Bonfire of the Vanities is not so much one massive pyre but several large and closely situated camp-fire like conflagrations.
Conflagration 1: Master of the Universe, bond baron and archetypal WASP Sherman McCoy, has reached the top of his particular tree and is enjoying the view from on high while ensuring that his chin is always seen at the right angle. It is nice being at the top of things because well, lets face it, no one wants to be at the bottom. The problem with being at the top of the tree is that there is always someone eager to knock you down. In Sherman's case his particular tree is on Wall Street which means that there is a pack of suited and suspendered wolves baying at the bottom of the tree and even if they can't knock Sherman down themselves, well at least they'll be in line for a tasty treat when he eventually falls. And fall Sherman does. Although admittedly he does aid and abet his own downward trajectory by stepping out on the thinnest possible limb and has an ill-concealed affair with a high class floozy who bangs about more than a barn door in a high wind. Add into the mix a hit-and-run after a wrong turning in the Bronx and it is surely game over Sherman.
Conflagration 2: Hot on his heels, in pursuit of justice for the underdog and a quick lay, is Jewish Assistant D.A Larry Kramer, a man whose ego is a lot bigger and brain is sadly a lot smaller than his sternocleidomastoid muscles. But that is not going to deter him from making a big name for himself in the Bronx. And why should he want to make a name for himself? A pay rise so he can continue to provide for his wife and child? Nope he's all about bagging himself a date with the girl with the brown lipstick (it is little details like this that remind you this book was set in the 1980s). Sadly its a case of non cogito ego sum for Mr Kramer.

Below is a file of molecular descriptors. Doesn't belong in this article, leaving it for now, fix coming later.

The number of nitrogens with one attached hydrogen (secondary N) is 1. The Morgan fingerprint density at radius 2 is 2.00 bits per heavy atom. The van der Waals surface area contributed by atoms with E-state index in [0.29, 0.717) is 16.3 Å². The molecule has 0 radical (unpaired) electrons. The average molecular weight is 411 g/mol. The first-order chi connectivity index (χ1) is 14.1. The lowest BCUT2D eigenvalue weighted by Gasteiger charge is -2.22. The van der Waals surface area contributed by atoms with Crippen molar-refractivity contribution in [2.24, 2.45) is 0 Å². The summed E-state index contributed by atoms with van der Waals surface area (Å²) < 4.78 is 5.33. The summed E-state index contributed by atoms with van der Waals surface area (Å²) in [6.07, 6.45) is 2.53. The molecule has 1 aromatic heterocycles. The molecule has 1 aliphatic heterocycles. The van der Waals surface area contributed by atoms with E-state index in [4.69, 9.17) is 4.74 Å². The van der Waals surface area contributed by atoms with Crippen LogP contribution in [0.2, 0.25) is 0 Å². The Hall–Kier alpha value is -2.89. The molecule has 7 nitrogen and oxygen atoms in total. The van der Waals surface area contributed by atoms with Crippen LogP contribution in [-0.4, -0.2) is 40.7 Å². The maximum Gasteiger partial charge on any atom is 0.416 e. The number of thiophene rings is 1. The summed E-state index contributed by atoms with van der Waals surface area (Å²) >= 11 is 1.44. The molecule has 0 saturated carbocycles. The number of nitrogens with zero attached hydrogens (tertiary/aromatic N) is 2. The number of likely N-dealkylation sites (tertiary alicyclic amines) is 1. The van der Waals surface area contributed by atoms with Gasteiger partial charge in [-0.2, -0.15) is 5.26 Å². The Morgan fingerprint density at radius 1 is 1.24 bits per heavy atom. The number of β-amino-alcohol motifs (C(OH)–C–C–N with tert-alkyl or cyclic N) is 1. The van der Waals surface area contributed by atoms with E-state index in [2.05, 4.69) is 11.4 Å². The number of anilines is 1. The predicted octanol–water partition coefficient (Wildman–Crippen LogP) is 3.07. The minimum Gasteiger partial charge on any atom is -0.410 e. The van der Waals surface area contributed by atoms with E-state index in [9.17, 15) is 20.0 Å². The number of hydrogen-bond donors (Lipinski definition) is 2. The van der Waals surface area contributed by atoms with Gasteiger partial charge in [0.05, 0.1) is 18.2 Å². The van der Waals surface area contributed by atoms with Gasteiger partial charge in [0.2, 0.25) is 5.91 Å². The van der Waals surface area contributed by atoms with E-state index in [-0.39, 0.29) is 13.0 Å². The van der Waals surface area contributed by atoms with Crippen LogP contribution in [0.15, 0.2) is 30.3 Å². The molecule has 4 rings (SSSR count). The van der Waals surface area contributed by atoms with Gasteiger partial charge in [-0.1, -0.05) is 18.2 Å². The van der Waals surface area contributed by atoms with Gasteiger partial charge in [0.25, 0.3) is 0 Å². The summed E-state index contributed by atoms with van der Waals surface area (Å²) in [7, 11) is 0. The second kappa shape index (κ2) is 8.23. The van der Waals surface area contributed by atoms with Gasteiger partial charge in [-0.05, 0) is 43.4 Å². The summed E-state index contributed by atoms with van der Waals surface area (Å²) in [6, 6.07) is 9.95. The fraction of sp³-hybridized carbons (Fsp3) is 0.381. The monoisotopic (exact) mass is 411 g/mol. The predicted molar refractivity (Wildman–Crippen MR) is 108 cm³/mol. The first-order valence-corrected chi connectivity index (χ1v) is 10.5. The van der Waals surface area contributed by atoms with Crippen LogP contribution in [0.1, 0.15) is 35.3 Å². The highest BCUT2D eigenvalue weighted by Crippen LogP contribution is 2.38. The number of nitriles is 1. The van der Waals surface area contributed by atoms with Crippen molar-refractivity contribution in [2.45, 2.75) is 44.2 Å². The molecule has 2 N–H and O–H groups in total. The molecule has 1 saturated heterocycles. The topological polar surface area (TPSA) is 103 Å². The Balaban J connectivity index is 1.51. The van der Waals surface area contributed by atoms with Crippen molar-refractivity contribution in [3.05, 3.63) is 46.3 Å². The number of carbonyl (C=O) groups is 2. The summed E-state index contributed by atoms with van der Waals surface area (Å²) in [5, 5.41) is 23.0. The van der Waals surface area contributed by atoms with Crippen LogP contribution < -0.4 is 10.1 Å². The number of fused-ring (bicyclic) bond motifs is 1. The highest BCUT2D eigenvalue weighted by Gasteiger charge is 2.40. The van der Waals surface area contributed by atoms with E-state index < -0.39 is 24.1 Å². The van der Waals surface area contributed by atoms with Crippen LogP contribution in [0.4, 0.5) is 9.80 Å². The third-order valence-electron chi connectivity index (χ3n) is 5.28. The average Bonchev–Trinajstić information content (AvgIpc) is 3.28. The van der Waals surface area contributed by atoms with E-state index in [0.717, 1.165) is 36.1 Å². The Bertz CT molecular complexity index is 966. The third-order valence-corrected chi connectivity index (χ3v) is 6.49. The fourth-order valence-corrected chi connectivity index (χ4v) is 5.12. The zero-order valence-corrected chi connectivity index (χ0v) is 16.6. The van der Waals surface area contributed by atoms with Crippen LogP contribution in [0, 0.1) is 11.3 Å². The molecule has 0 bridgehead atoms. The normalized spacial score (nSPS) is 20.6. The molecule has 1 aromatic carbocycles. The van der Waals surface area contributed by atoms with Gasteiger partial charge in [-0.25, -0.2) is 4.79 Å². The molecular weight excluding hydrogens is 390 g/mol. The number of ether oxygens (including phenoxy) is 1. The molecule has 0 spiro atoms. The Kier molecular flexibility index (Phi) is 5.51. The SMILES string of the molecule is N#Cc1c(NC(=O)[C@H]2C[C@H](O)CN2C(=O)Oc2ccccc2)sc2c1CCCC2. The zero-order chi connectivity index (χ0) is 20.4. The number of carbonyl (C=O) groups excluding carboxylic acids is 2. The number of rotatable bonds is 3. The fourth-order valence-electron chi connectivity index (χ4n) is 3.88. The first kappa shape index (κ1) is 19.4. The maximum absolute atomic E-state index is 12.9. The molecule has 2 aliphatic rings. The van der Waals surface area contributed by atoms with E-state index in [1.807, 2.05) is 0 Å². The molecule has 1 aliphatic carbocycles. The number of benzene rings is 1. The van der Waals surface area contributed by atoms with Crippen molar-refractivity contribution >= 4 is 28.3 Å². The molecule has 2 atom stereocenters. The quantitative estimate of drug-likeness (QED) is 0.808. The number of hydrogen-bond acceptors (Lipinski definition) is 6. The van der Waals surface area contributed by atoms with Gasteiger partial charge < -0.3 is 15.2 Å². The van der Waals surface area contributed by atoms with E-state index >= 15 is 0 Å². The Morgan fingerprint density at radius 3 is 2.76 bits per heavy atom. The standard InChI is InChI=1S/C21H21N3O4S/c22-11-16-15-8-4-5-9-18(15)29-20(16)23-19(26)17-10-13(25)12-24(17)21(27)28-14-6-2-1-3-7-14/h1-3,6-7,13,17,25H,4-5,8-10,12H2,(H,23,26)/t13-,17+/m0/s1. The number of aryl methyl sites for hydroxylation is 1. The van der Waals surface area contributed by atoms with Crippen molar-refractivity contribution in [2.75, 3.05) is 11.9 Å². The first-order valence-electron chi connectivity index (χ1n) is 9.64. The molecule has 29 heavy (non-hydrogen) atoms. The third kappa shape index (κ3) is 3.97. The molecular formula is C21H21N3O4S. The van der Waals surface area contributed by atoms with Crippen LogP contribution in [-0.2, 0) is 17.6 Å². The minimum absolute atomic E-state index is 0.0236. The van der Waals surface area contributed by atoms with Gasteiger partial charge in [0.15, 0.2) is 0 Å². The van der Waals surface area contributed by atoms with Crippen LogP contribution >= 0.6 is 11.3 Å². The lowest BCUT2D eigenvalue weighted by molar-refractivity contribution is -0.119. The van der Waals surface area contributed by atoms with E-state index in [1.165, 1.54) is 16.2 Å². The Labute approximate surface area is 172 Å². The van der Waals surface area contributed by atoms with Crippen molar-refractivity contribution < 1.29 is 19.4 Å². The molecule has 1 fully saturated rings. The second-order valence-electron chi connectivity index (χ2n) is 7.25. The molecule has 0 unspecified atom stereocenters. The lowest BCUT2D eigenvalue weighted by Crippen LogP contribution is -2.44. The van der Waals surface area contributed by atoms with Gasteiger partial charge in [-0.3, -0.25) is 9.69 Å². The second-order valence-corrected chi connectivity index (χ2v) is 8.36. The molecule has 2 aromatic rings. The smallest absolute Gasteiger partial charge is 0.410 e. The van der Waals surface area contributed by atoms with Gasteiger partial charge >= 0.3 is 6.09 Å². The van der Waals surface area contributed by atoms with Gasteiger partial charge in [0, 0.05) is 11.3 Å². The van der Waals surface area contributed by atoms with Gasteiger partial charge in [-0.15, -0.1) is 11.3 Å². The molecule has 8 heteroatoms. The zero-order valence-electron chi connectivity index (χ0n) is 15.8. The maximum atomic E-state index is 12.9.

Conflagration 3: Pitching in at ringside for the Bronx is Reverend Reginald Bacon, black activist, money spinner and all round voice for the people. He wants many things, among them £350,000 in tax free money from the Episcopalian church which he is in no hurry to return and justice for poor young Henry Lamb, the victim of the hit and run (or more accurately, some careless reversing). Bacon is probably the most canny of all the players and while he doesn't get what he wants, he comes of lightly toasted and not totally roasted.
Completing the racially and economically diverse, self-serving quartet of protagonists is
Conflagration 4: Peter Fallow, the seedy Brit hack who is shallower than a paddling pool. Fallow has lost his literary mojo and allows himself to be manipulated through the coverage of the McCoy case as a way of reinvigorating his career. His all time personal highlight is when Arty Ruskin, aged socialite and man about town dies at the dinner table of a high-end eatery while he's in the process of interviewing him. Shallow Fallow refuses to pay the bill, scoops the death story as an exclusive and outs the staff as heartless bastards who stepped over the dead man to carry on serving exclusive yuppie mini food. Fallows end game is a new blazer and a Pulitzer and he gets both so he's probably the real winner.
The principle characters in this book are all men. The women are either Lemon Tarts (slutty blondes), mistresses (normally a Lemon Tart), gold diggers, Social X-rays (ageing, thinning over-toned skeletons in designer garb who were once Lemon Tarts) or the stay at home, expanded-ass, drab house frau. Ladies, in this respect you may not find a lot to love. On the other hand you can watch the gentlemen make fools of themselves which is fairly good value for money.
On the whole I zipped through this book faster than a yuppie in a Porsche 911 and much like being in a Porsche it was quite a nice ride. Slick, shiny and satisfying. The end was a bit of a cop out though and I am not sure that I approve. If I had to summarise this book, I'd say that this is what American Psycho wants to be when it grows up.